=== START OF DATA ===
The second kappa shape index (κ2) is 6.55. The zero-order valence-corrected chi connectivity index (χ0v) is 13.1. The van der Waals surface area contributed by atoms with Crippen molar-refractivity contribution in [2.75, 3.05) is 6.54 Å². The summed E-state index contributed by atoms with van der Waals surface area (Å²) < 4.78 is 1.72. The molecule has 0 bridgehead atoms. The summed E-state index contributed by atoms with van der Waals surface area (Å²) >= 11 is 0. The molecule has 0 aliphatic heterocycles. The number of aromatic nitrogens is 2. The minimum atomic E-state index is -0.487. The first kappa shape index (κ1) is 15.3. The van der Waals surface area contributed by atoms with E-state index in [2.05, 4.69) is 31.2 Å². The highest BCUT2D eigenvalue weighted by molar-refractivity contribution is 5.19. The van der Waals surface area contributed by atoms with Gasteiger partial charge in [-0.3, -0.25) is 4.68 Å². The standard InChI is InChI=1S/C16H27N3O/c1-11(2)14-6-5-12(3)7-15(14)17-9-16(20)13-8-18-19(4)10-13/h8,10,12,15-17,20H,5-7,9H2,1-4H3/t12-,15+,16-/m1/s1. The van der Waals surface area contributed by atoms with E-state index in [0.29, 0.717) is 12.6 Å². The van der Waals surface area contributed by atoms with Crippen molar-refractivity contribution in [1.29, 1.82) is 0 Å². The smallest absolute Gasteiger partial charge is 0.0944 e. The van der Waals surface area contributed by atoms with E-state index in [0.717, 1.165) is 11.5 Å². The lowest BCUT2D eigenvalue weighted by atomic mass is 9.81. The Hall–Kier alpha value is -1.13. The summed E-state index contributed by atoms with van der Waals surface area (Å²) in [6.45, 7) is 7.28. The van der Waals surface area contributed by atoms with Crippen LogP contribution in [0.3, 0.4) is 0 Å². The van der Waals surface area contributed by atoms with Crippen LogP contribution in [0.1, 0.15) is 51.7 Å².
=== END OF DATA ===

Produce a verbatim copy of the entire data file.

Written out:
The second kappa shape index (κ2) is 6.55. The zero-order valence-corrected chi connectivity index (χ0v) is 13.1. The van der Waals surface area contributed by atoms with Crippen molar-refractivity contribution in [2.75, 3.05) is 6.54 Å². The summed E-state index contributed by atoms with van der Waals surface area (Å²) < 4.78 is 1.72. The molecule has 0 bridgehead atoms. The summed E-state index contributed by atoms with van der Waals surface area (Å²) >= 11 is 0. The molecule has 0 aliphatic heterocycles. The number of aromatic nitrogens is 2. The minimum atomic E-state index is -0.487. The first kappa shape index (κ1) is 15.3. The van der Waals surface area contributed by atoms with E-state index in [2.05, 4.69) is 31.2 Å². The highest BCUT2D eigenvalue weighted by molar-refractivity contribution is 5.19. The van der Waals surface area contributed by atoms with Gasteiger partial charge in [-0.3, -0.25) is 4.68 Å². The standard InChI is InChI=1S/C16H27N3O/c1-11(2)14-6-5-12(3)7-15(14)17-9-16(20)13-8-18-19(4)10-13/h8,10,12,15-17,20H,5-7,9H2,1-4H3/t12-,15+,16-/m1/s1. The van der Waals surface area contributed by atoms with E-state index in [0.29, 0.717) is 12.6 Å². The van der Waals surface area contributed by atoms with Crippen molar-refractivity contribution in [1.29, 1.82) is 0 Å². The smallest absolute Gasteiger partial charge is 0.0944 e. The van der Waals surface area contributed by atoms with E-state index in [0.717, 1.165) is 11.5 Å². The lowest BCUT2D eigenvalue weighted by atomic mass is 9.81. The Hall–Kier alpha value is -1.13. The summed E-state index contributed by atoms with van der Waals surface area (Å²) in [6.45, 7) is 7.28. The van der Waals surface area contributed by atoms with Crippen LogP contribution in [0.3, 0.4) is 0 Å². The van der Waals surface area contributed by atoms with Crippen LogP contribution in [0.1, 0.15) is 51.7 Å².